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Book Review:  Human Spaceflight

Reviewed by: Dale L. Skran
Title: Human Spaceflight: From Mars to the Stars
Author: Louis Friedman
Format: Paperback/Kindle
Pages: 168
Publisher: University of Arizona Press
Date: November 2015 (2nd Edition)
Retail Price: $24.95/$14.72
ISBN: 978-0816531462

Human Spaceflight by planetary scientist and former executive director of the Planetary Society Louis Friedman is actually two books in one. The first book consists of chapters 2-6 and is an excellent review of solar sail technology and experiments.  Chapter 6 “A Mission to the Solar Gravitational Lens Focus” was especially exciting and new to me.  In this proposal, a solar sail is used to boost a telescope so far out that it can use the entire sun as a gravity lens to provide enormous magnification levels.  Friedman should be applauded for his advocacy of such missions, and his useful history of past solar sail experiments, including those sponsored by the Planetary Society.  The only flaw in this part of the book may be Friedman’s failure to provide more technical specifics about technologies such as ion drives that might be viewed as competitors to solar sails so that the reader can better understand why Friedman is so enthusiastic about solar sailing.

The second book, which includes chapter 1 and chapters 7-10, promulgates Friedman’s view that humans ought to settle Mars but go no further in space in person. This is based on a curious cognitive dissonance that:

  1. Robots will grow in capability and satisfy all human desire for exploration beyond Mars.
  2. Humans ought to settle Mars as a “backup” for survival.

Neither of these ideas are complete thoughts but Friedman deserves credit for making his case.  Friedman’s vision of a super-robotic future stops short of a Singularity or downloading.  Although Friedman is certainly right that we can expect rapid advances in artificial intelligence, it seems hard to believe that these advances will suffice to satisfy the human need for exploration as speed-of-light limitations grow.  I can imagine that we could put enough robots on, say, Europa, to the point that no one feels the need to land human explorers there.  Over time, the same level of virtual exploration might be extended throughout the solar system.  However, it seems inconceivable that the same type of virtual exploration would be very satisfying when expanded to the interstellar stage due to speed of light limitations.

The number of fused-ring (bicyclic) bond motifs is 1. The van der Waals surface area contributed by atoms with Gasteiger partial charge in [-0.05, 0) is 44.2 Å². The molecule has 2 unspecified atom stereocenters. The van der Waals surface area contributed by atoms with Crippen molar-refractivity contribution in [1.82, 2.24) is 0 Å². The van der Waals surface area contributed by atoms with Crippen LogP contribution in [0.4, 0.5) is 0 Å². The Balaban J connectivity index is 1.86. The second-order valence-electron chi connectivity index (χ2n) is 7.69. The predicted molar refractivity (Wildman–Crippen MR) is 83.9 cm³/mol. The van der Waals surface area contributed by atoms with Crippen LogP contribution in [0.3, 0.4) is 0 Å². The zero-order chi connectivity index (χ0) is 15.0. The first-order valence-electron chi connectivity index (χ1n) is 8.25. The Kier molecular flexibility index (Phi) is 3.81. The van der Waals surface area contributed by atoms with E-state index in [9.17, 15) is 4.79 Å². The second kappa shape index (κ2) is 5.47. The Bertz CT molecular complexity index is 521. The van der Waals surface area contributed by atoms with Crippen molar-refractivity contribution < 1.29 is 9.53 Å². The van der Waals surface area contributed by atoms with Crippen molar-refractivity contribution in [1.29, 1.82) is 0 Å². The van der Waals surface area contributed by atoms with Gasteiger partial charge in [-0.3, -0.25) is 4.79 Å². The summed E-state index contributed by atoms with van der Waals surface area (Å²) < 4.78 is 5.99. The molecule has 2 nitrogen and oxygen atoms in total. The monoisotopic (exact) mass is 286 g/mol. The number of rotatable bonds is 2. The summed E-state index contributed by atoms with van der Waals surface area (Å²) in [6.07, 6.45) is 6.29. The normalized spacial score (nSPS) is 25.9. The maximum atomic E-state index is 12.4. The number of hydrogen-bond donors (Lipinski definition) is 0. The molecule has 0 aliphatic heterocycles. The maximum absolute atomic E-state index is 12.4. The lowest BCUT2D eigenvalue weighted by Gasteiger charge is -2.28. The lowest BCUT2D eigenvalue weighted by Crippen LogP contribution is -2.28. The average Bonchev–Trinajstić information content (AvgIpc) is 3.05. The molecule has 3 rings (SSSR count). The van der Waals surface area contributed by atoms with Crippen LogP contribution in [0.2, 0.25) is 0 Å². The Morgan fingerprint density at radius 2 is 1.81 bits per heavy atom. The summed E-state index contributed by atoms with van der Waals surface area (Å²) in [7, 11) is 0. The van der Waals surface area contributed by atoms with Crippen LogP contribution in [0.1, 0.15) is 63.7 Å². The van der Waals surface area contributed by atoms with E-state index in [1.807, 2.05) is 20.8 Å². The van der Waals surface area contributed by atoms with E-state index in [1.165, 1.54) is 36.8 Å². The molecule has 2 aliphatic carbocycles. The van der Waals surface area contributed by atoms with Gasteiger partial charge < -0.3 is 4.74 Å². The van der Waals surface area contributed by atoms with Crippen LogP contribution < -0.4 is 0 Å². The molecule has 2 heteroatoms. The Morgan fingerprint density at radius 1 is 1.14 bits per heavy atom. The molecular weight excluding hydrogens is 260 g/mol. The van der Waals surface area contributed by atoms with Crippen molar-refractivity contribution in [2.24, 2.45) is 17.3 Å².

Friedman does not seem to appreciate that a single “backup” copy of the human race is a thin reed on which to base long-term human survival.  As I have argued elsewhere, human dispersion throughout the solar system and into the Kuiper Belt and Oort Cloud seems required, and for some dangers only large scale interstellar settlement will suffice.  Friedman envisions the construction of space mega-projects like a 10 km by 10 km solar array to power an immense space-based laser for interstellar solar sailing without seeming to grasp that this level of technology will also enable human settlements everywhere in the solar system.

Freidman is understandably suspicious of space entrepreneurs.  On page 38 he discusses the failures of Peter Diamandis’ lunar landing effort “Blastoff!”  A few pages later the crash of the first flight of Falcon 1 results in the loss of an experimental solar sail.  On page 101 Friedman recounts the failures of commercial Halley’s comet missions to get off the ground.  A review of booster technology on page 101 fails to mention either Vulcan or Falcon Heavy, and even the Falcon 9, which is very odd for a 2015 book!  A review of SpaceX’s interest in Mars does mention the Falcon 9 and Red Dragon only to dismiss them.  Friedman seems uninformed about SpaceX projects like the Raptor engine or the Mars Colonial Transport.  Friedman believes strongly that “space is for government” and seems blind (although perhaps with good reason) to the potential of space development to support space settlement.

Friedman now and then indulges in hyperbolic overgeneralization with regard to technical matters he does not take seriously. On page 16 he refers to advocates of “limitless” nuclear energy as though any engineer or scientist seriously thinks any energy source is “limitless.”  A few pages later (pg. 18) Friedman has “no idea” how to make anti-matter rockets work, although many papers have been written on the topic, in part funded by the Air Force.  As best I recall, the main issue with anti-matter rockets is the cost of producing the anti-matter, not a lack of ideas on how to manage anti-matter, which is done every day at particle accelerators.

Friedman has been unfairly criticized as opposing all human exploration of Mars.  Far from this, he strongly advocates humans on Mars both to explore and also to settle.  Friedman discusses the prospects for life on Mars, and concludes that we can never prove there is no life on Mars, so this should not impede our exploration and settlement efforts. 

Human Spaceflight is interesting and worth reading, although I think in the long run it will be viewed as conservative with regard to the prospects for large scale space development and settlement.  Having said this, I expect that Friedman’s advocacy of Mars settlements will put him on the right side of history in at least this one respect.

© 2016 Dale Skran

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